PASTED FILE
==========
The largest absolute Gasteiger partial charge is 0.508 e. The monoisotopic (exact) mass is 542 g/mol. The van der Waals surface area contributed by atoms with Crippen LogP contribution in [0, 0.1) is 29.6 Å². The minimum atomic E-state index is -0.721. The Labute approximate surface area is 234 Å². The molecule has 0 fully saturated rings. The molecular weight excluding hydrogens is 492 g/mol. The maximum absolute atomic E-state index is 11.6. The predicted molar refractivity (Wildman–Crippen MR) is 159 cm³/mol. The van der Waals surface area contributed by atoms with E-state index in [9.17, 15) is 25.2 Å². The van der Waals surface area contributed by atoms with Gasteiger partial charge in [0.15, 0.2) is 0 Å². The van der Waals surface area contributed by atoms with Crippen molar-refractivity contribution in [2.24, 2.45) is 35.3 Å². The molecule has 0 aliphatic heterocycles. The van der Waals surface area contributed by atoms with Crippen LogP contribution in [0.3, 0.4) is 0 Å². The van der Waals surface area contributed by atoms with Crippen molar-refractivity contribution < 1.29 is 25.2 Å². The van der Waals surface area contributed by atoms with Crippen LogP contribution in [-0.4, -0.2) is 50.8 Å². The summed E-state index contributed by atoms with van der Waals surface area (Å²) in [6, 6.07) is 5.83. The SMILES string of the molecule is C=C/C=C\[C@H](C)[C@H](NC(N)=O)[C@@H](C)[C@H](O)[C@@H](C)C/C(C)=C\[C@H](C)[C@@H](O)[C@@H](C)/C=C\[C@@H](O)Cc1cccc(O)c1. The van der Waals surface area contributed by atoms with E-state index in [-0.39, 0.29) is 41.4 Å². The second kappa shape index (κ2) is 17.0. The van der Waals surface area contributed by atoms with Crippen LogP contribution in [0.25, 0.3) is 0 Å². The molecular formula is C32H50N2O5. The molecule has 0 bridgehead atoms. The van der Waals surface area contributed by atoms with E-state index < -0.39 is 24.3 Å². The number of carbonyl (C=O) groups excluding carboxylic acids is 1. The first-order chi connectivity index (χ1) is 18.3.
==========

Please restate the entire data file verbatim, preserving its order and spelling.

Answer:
The largest absolute Gasteiger partial charge is 0.508 e. The monoisotopic (exact) mass is 542 g/mol. The van der Waals surface area contributed by atoms with Crippen LogP contribution in [0, 0.1) is 29.6 Å². The minimum atomic E-state index is -0.721. The Labute approximate surface area is 234 Å². The molecule has 0 fully saturated rings. The molecular weight excluding hydrogens is 492 g/mol. The maximum absolute atomic E-state index is 11.6. The predicted molar refractivity (Wildman–Crippen MR) is 159 cm³/mol. The van der Waals surface area contributed by atoms with E-state index in [9.17, 15) is 25.2 Å². The van der Waals surface area contributed by atoms with Gasteiger partial charge in [0.15, 0.2) is 0 Å². The van der Waals surface area contributed by atoms with Crippen molar-refractivity contribution in [2.24, 2.45) is 35.3 Å². The molecule has 0 aliphatic heterocycles. The van der Waals surface area contributed by atoms with Crippen LogP contribution in [0.3, 0.4) is 0 Å². The van der Waals surface area contributed by atoms with Crippen molar-refractivity contribution < 1.29 is 25.2 Å². The van der Waals surface area contributed by atoms with Crippen LogP contribution in [-0.4, -0.2) is 50.8 Å². The summed E-state index contributed by atoms with van der Waals surface area (Å²) in [6, 6.07) is 5.83. The SMILES string of the molecule is C=C/C=C\[C@H](C)[C@H](NC(N)=O)[C@@H](C)[C@H](O)[C@@H](C)C/C(C)=C\[C@H](C)[C@@H](O)[C@@H](C)/C=C\[C@@H](O)Cc1cccc(O)c1. The van der Waals surface area contributed by atoms with E-state index in [-0.39, 0.29) is 41.4 Å². The second kappa shape index (κ2) is 17.0. The van der Waals surface area contributed by atoms with Crippen LogP contribution in [0.25, 0.3) is 0 Å². The molecular formula is C32H50N2O5. The molecule has 0 bridgehead atoms. The van der Waals surface area contributed by atoms with E-state index < -0.39 is 24.3 Å². The number of carbonyl (C=O) groups excluding carboxylic acids is 1. The first-order chi connectivity index (χ1) is 18.3.